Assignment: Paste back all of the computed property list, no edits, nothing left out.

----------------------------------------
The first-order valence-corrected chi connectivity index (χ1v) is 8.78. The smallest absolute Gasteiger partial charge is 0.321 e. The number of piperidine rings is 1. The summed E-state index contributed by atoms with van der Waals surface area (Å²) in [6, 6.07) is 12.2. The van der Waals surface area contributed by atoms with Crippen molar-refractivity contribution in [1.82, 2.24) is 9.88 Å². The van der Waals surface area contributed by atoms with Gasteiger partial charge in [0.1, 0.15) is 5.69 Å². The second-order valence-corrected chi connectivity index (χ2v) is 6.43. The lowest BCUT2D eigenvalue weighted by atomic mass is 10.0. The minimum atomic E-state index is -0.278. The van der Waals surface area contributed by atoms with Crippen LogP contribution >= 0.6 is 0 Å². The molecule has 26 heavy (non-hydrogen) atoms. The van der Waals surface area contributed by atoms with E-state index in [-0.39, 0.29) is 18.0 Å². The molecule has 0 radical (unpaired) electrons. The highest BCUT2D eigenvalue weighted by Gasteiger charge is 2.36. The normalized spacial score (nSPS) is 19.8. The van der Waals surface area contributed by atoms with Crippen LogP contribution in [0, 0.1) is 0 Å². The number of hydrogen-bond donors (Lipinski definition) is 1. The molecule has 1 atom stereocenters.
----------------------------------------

The first-order valence-corrected chi connectivity index (χ1v) is 8.78. The smallest absolute Gasteiger partial charge is 0.321 e. The number of piperidine rings is 1. The summed E-state index contributed by atoms with van der Waals surface area (Å²) in [6, 6.07) is 12.2. The van der Waals surface area contributed by atoms with Crippen molar-refractivity contribution in [1.82, 2.24) is 9.88 Å². The van der Waals surface area contributed by atoms with Gasteiger partial charge in [0.1, 0.15) is 5.69 Å². The second-order valence-corrected chi connectivity index (χ2v) is 6.43. The lowest BCUT2D eigenvalue weighted by atomic mass is 10.0. The minimum atomic E-state index is -0.278. The van der Waals surface area contributed by atoms with Crippen LogP contribution >= 0.6 is 0 Å². The molecule has 26 heavy (non-hydrogen) atoms. The van der Waals surface area contributed by atoms with E-state index in [-0.39, 0.29) is 18.0 Å². The molecule has 0 radical (unpaired) electrons. The highest BCUT2D eigenvalue weighted by Gasteiger charge is 2.36. The normalized spacial score (nSPS) is 19.8. The van der Waals surface area contributed by atoms with Crippen LogP contribution in [0, 0.1) is 0 Å². The number of hydrogen-bond donors (Lipinski definition) is 1. The molecule has 1 atom stereocenters.